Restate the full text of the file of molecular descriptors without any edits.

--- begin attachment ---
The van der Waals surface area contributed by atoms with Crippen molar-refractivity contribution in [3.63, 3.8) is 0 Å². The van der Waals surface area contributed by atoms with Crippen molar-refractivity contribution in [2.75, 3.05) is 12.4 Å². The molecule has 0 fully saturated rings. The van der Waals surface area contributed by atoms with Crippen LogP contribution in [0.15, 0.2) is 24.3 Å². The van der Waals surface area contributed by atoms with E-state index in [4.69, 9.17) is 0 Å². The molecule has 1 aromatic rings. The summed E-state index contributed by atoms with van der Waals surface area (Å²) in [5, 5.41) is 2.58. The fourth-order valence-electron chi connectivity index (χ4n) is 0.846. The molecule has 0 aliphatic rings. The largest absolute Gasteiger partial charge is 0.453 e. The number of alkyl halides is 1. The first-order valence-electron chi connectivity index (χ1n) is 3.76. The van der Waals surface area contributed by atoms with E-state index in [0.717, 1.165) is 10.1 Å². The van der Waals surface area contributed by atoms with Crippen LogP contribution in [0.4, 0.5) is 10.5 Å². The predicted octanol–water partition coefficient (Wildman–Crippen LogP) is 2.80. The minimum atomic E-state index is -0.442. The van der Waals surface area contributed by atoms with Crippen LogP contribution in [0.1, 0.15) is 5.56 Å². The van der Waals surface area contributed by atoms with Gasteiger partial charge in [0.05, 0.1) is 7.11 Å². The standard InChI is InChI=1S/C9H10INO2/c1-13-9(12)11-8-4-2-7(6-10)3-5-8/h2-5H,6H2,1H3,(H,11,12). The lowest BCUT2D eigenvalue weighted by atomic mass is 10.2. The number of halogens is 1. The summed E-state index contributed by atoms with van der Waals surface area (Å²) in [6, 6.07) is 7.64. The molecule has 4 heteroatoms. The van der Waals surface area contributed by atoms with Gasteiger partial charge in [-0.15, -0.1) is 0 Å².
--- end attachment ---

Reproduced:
The van der Waals surface area contributed by atoms with Crippen molar-refractivity contribution in [3.63, 3.8) is 0 Å². The van der Waals surface area contributed by atoms with Crippen molar-refractivity contribution in [2.75, 3.05) is 12.4 Å². The molecule has 0 fully saturated rings. The van der Waals surface area contributed by atoms with Crippen LogP contribution in [0.15, 0.2) is 24.3 Å². The van der Waals surface area contributed by atoms with E-state index in [4.69, 9.17) is 0 Å². The molecule has 1 aromatic rings. The summed E-state index contributed by atoms with van der Waals surface area (Å²) in [5, 5.41) is 2.58. The fourth-order valence-electron chi connectivity index (χ4n) is 0.846. The molecule has 0 aliphatic rings. The largest absolute Gasteiger partial charge is 0.453 e. The number of alkyl halides is 1. The first-order valence-electron chi connectivity index (χ1n) is 3.76. The van der Waals surface area contributed by atoms with E-state index in [0.717, 1.165) is 10.1 Å². The van der Waals surface area contributed by atoms with Crippen LogP contribution in [0.4, 0.5) is 10.5 Å². The predicted octanol–water partition coefficient (Wildman–Crippen LogP) is 2.80. The minimum atomic E-state index is -0.442. The van der Waals surface area contributed by atoms with Crippen LogP contribution in [0.1, 0.15) is 5.56 Å². The van der Waals surface area contributed by atoms with Gasteiger partial charge in [0.05, 0.1) is 7.11 Å². The standard InChI is InChI=1S/C9H10INO2/c1-13-9(12)11-8-4-2-7(6-10)3-5-8/h2-5H,6H2,1H3,(H,11,12). The lowest BCUT2D eigenvalue weighted by atomic mass is 10.2. The number of halogens is 1. The summed E-state index contributed by atoms with van der Waals surface area (Å²) in [6, 6.07) is 7.64. The molecule has 4 heteroatoms. The van der Waals surface area contributed by atoms with Gasteiger partial charge in [-0.15, -0.1) is 0 Å².